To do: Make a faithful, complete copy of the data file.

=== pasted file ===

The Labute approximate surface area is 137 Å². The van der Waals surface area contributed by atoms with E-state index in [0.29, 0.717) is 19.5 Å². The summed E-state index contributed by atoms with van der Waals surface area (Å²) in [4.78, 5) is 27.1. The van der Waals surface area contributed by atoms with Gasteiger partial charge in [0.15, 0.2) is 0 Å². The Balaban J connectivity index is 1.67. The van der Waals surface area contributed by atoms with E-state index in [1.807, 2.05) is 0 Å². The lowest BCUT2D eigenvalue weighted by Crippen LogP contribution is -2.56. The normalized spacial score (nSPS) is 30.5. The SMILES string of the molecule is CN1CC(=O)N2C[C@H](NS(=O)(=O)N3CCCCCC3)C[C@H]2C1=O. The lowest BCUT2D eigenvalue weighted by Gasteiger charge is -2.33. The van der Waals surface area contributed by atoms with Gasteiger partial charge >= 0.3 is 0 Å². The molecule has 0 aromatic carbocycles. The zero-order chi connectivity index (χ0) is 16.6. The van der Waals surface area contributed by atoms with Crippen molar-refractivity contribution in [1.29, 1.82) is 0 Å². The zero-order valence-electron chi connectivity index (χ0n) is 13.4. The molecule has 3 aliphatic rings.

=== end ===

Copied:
The Labute approximate surface area is 137 Å². The van der Waals surface area contributed by atoms with E-state index in [0.29, 0.717) is 19.5 Å². The summed E-state index contributed by atoms with van der Waals surface area (Å²) in [4.78, 5) is 27.1. The van der Waals surface area contributed by atoms with Gasteiger partial charge in [0.15, 0.2) is 0 Å². The Balaban J connectivity index is 1.67. The van der Waals surface area contributed by atoms with E-state index in [1.807, 2.05) is 0 Å². The lowest BCUT2D eigenvalue weighted by Crippen LogP contribution is -2.56. The normalized spacial score (nSPS) is 30.5. The SMILES string of the molecule is CN1CC(=O)N2C[C@H](NS(=O)(=O)N3CCCCCC3)C[C@H]2C1=O. The lowest BCUT2D eigenvalue weighted by Gasteiger charge is -2.33. The van der Waals surface area contributed by atoms with Gasteiger partial charge >= 0.3 is 0 Å². The molecule has 0 aromatic carbocycles. The zero-order chi connectivity index (χ0) is 16.6. The van der Waals surface area contributed by atoms with Crippen molar-refractivity contribution in [1.29, 1.82) is 0 Å². The zero-order valence-electron chi connectivity index (χ0n) is 13.4. The molecule has 3 aliphatic rings.